Head attachment width

Sirui t-024x carbon fiber tripod head attachment width

The Sirui T-024x has a head attachment point that measures 1.5" which is slightly less surface area than the SLIK Pro 624 CF. I don't consider this a downfall by any means. But it could be something to keep in mind if you want to run a slightly larger head on this lightweight setup.

Leg angle adjustment

Sirui t-024x carbon fiber tripod leg angle adjustment

One feature I really like on the Sirui tripods is the quick push button to adjust the angle of the legs. I can’t begin to tell you how many times I glass in a super tight spot and need to have one tripod leg kicked up on a rock or dirt bank. The push button style is so much faster than SLIK’s method where you need to pull up a lever and then move the leg and push it back down.


Sirui T-024x carbon fiber tripod weight
Weight: 1 lb. 9.8 oz

At 1 lb. 9.8 oz, this tripod is a dream to carry around. But don't let the weight fool you, it can still handle the weight of a large spotting scope. If you removed the long center column and replaced it with the short one, you'd be at 1 lb. 9 oz.

Sirui t-024x carbon fiber tripod short center column length

The shorter section above weighs 1.8 oz.

View Sirui T-024x carbon fiber tripod in the Gear Shop Here

In conclusion

After looking at the specs of each tripod, you can easily see why I called these tripods backcountry workhorses. If you're the person who sits or kneels down to glass in the mountains, these tripods will do wonders for you. They are a little too short to stand and glass for a 6'5" guy like myself, but I rarely do any stand up glassing in the mountains. Lightweight tripods have served me very well over the years, even with big spotting scopes. I'd be happy to answer any questions you might have on these two tripods and you can check out all of our tripod and tripod heads and accessories on our Gear Shop.

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Jase J. - posted 4 months ago on 02-23-2018 06:33:13 pm

What would be the best head for the Slik? In a "backpacking" situation where space and weight are a big concern?

Chase B. - posted 5 months ago on 01-24-2018 08:27:24 am

I am currently looking to upgrade my tripod setup I have now which is the Vortex Summit SS-P and the Vangaurd Atlas. I love the pan head design but would not be apposed to trying a ball head. Which do you prefer the Slik with a pan head and which one or the Sirui with a ball head? Ill be using the tripod for a range of optics 10 & 15x binos and 85mm spotters. This will be my go to tripod for backpacking, scouting, etc.
Thank you for your input.

Brady Miller
Brady M. - posted 9 months ago on 10-02-2017 03:36:45 pm
Las Vegas, NV
goHUNT Team

Hey Scott. Sorry for the late reply. Just got back from a hunt last night. Very sorry to hear you didn't like the Sirui. With these lightweight tripods, like I mentioned in the article, I never use them for standing up. These are ones that I keep pretty low to ground when sitting and glassing. I'm surprised you had so much trouble with the Sirui. Were you using the ball head that came with it? I'm not a fan at all with ball heads so when I have used the Sirui it was with a pan head. I run an 85 mm Zeiss Diascope off my Slik 624 tripod all the time on mountain hunts and I have never had any issues. I do like that the Slik has wider carbon legs, so I feel it is less impacted by wind due to the strength. I'd seriously give the Slik a hard look. Even though I really like lightweight gear, when it comes to optics I normally stick to the heavy side of things because if you can't find an animal, you can't hunt an animal. Let me know if you have any other questions, or if you want to talk over tripods further as I can give you my email address or phone number.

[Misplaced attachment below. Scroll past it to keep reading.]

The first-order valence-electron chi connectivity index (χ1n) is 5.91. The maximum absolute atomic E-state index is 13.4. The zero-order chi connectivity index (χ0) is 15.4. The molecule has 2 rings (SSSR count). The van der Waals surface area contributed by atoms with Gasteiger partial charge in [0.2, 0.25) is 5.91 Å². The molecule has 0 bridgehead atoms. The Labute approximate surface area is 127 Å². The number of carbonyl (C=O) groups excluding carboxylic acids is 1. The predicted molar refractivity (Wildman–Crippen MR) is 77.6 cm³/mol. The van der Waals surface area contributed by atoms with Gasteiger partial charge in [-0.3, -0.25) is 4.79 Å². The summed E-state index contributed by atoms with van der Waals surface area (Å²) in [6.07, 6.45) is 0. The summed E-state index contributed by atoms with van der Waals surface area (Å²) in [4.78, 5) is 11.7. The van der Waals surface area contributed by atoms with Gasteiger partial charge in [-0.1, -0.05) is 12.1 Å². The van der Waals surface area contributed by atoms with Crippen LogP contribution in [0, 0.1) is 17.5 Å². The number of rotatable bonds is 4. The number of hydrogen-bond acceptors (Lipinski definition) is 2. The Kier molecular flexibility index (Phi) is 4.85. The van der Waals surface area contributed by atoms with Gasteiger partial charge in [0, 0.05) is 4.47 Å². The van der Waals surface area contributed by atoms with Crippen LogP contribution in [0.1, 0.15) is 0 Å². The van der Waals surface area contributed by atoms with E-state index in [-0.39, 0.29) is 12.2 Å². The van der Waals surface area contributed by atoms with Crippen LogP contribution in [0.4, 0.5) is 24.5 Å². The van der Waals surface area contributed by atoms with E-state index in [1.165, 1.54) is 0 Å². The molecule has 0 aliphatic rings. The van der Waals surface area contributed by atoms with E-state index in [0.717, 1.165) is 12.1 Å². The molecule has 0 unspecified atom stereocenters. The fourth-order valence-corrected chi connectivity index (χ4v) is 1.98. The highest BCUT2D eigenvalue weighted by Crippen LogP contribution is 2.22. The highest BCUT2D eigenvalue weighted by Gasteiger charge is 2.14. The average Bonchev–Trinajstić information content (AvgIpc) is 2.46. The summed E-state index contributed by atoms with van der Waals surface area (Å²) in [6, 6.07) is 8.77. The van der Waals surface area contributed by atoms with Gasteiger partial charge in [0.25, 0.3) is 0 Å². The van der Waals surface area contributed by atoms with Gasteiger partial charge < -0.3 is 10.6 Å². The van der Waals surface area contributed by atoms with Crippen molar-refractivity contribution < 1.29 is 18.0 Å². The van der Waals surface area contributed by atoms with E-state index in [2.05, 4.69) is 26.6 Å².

SCOTT R. - posted 9 months ago on 09-26-2017 09:25:30 pm
Reno, NV

Love Gohunt for all info on hunting! But I have a major gripe.... because of the review I went out and bought the Sirui. I kinda just flipped a coin because the review made me think they were equal. Its terrible. I have a large spotting scope. The Swaro 95mm. With the single eyepiece its horribly wobbily. No way I could glass for a long time with it. Great to hike with I'm sure, but not to stabilize my glass. I ain't 6'5" but its way to small for even average men. LOL Tried it with my Swaro 65mm and its wobbily still. Sending back. The Vortex summit xlt is 4 lbs. But solid. I'd rather train harder and carry that into the wilderness with me. I'm a back woods hunter. Hike in and stay for a week kinda hunter. Weight is important to me which is why I gave it a shot. Maybe the Slik is the answer?

Brady Miller
Brady M. - posted 9 months ago on 09-25-2017 10:56:40 am
Las Vegas, NV
goHUNT Team

@Justin - If I had to do it over again, I think I'd still go for the SLIK. Something about tried and true after I've used something for so long. I just like the little thicker components, more surface area for my pan head and thicker legs. I've put my SLIK 624 through the wringer and it keeps going (keep in mind that I've had to replace a few things on my tripod that have broken, so they are still prone to some wear). That said, for the weight and price, the Sirui would be looked at very closely. Especially because it comes with a nice ball head so that could save you from buying something different.

@Erik - I really like the small Sirui VA-5 ( for both tripods. This is the head I'm going to be switching to after using it earlier this year. My old Vanguard PH-111V is on its last leg.

Erik S. - posted 9 months ago on 09-25-2017 10:16:59 am

Which pan head do you guys recommend with these tripods?

Jarred C. - posted 9 months ago on 09-24-2017 11:07:30 am

I own both the Slik 624 and the Sirui, the Sirui served me well but after a couple years small things began to wear and cause issues like the set screws becoming loose and causing the threads to strip as well as plastic bushings internal in the legs break. I went with the Slik 624 based on reviews and have yet to have any issues.

Justin F. - posted 9 months ago on 09-24-2017 08:30:13 am
Bend, OR

So if you had to choose one of these to use for the rest of your backcountry hunts for the next five years which one would you choose and why?